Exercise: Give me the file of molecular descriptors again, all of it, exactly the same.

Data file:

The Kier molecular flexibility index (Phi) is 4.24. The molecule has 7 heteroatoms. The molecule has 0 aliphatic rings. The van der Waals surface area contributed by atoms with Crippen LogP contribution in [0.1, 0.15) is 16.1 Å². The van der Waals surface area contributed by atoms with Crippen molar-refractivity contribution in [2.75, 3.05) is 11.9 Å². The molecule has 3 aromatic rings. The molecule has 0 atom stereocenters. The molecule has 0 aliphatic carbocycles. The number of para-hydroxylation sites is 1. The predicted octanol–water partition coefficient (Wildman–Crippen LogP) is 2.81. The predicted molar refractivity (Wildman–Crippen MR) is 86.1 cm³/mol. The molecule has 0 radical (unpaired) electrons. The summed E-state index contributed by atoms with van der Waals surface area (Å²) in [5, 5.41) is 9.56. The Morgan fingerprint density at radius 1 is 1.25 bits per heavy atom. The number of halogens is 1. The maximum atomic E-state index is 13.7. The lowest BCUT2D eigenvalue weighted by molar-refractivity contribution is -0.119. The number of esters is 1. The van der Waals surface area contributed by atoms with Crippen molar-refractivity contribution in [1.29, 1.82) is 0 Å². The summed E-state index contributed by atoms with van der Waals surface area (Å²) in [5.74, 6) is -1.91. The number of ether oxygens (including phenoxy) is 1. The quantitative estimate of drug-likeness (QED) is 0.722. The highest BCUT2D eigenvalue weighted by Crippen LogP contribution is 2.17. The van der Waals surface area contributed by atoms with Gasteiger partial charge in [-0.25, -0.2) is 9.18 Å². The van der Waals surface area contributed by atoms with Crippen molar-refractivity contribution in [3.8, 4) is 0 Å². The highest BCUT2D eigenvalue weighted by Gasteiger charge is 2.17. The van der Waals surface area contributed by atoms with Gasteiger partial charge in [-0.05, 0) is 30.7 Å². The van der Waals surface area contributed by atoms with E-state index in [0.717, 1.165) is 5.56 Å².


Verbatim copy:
The Kier molecular flexibility index (Phi) is 4.24. The molecule has 7 heteroatoms. The molecule has 0 aliphatic rings. The van der Waals surface area contributed by atoms with Crippen LogP contribution in [0.1, 0.15) is 16.1 Å². The van der Waals surface area contributed by atoms with Crippen molar-refractivity contribution in [2.75, 3.05) is 11.9 Å². The molecule has 3 aromatic rings. The molecule has 0 atom stereocenters. The molecule has 0 aliphatic carbocycles. The number of para-hydroxylation sites is 1. The predicted octanol–water partition coefficient (Wildman–Crippen LogP) is 2.81. The predicted molar refractivity (Wildman–Crippen MR) is 86.1 cm³/mol. The molecule has 0 radical (unpaired) electrons. The summed E-state index contributed by atoms with van der Waals surface area (Å²) in [5, 5.41) is 9.56. The Morgan fingerprint density at radius 1 is 1.25 bits per heavy atom. The number of halogens is 1. The maximum atomic E-state index is 13.7. The lowest BCUT2D eigenvalue weighted by molar-refractivity contribution is -0.119. The number of esters is 1. The van der Waals surface area contributed by atoms with Crippen molar-refractivity contribution in [1.29, 1.82) is 0 Å². The summed E-state index contributed by atoms with van der Waals surface area (Å²) in [5.74, 6) is -1.91. The number of ether oxygens (including phenoxy) is 1. The quantitative estimate of drug-likeness (QED) is 0.722. The highest BCUT2D eigenvalue weighted by Crippen LogP contribution is 2.17. The van der Waals surface area contributed by atoms with Gasteiger partial charge in [-0.25, -0.2) is 9.18 Å². The van der Waals surface area contributed by atoms with Crippen molar-refractivity contribution in [3.8, 4) is 0 Å². The highest BCUT2D eigenvalue weighted by Gasteiger charge is 2.17. The van der Waals surface area contributed by atoms with Gasteiger partial charge in [-0.05, 0) is 30.7 Å². The van der Waals surface area contributed by atoms with E-state index in [0.717, 1.165) is 5.56 Å².